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J Artif Organs. 2014 Dec;17(4):373-7. doi: 10.1007/s10047-014-0787-8. Epub 2014 Sep 2.

Influence of a novel electrocardiogram-synchronized rotational-speed-change system of an implantable continuous-flow left ventricular assist device (EVAHEART) on hemolytic performance.

Author information

1
Department of Artificial Organs, National Cerebral and Cardiovascular Center Research Institute, 5-7-1 Fujishiro-dai Suita, Osaka, 565-8565, Japan, kishimoto.satoru.ri@mail.ncvc.go.jp.

Abstract

We developed a novel controller for a continuous-flow left ventricular assist device (EVAHEART) that can change the pump's rotational speed (RS) in synchronization with a patient's myocardial electrocardiogram (ECG) with the aim of facilitating cardiac recovery. We previously presented various applications of this system in animal models, but there remained a concern that the repeated acceleration and deceleration of the impeller may induce additional hemolysis. In this study, we evaluated the blood trauma and motor power consumption induced by our system in a mock circulation. We evaluated our system with a 60-bpm pulse frequency and a variance between the high and low RSs of 500 rpm (EVA-P; n = 4). The continuous modes of EVAHEART (EVA-C; n = 4) and ROTAFLOW (n = 4) were used as controls. The pumps were examined at a mean flow rate of 5.0 ± 0.2 L/min against a mean pressure head of 100 ± 3 mmHg for a 4-h period. As a result, the normalized indexes of the hemolysis levels of EVA-P and EVA-C were 0.0023 ± 0.0019 and 0.0023 ± 0.0025, respectively, and their difference was not significant. The estimated mean motor power consumptions of EVA-C and EVA-P were 6.24 ± 0.33 and 7.19 ± 0.93 W, respectively. When a novel ECG-synchronized RS-change system was applied to EVAHEART, the periodic RS change with a 500-rpm RS variance did not affect the hemolysis at a 60-bpm pulse frequency.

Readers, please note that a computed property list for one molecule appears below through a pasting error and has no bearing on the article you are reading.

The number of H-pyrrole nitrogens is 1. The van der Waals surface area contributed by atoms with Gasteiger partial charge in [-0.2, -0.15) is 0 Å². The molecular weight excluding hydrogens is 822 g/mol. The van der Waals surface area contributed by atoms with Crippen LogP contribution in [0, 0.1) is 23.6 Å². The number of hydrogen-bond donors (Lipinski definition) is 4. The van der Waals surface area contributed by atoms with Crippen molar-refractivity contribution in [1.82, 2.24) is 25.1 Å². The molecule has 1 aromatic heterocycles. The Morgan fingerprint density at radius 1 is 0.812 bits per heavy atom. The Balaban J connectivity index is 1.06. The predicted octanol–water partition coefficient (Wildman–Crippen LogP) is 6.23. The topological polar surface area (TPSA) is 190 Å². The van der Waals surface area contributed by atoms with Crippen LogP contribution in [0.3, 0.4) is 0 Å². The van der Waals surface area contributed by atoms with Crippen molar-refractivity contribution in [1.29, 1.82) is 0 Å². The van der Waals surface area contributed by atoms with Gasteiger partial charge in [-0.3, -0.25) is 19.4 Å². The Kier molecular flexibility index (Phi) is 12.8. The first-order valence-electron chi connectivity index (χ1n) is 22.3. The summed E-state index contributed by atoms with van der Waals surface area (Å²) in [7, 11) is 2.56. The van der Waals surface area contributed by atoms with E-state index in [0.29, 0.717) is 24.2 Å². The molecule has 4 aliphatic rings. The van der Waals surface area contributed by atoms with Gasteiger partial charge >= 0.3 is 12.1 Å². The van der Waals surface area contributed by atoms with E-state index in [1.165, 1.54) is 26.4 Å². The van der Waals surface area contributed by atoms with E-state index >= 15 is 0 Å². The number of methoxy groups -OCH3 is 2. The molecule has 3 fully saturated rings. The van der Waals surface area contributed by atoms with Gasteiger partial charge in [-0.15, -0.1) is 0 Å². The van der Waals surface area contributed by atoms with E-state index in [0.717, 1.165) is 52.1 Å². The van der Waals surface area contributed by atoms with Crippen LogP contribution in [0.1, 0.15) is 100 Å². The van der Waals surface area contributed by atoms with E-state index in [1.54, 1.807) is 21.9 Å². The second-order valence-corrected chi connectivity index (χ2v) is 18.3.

PMID:
25178643
DOI:
10.1007/s10047-014-0787-8
[Indexed for MEDLINE]

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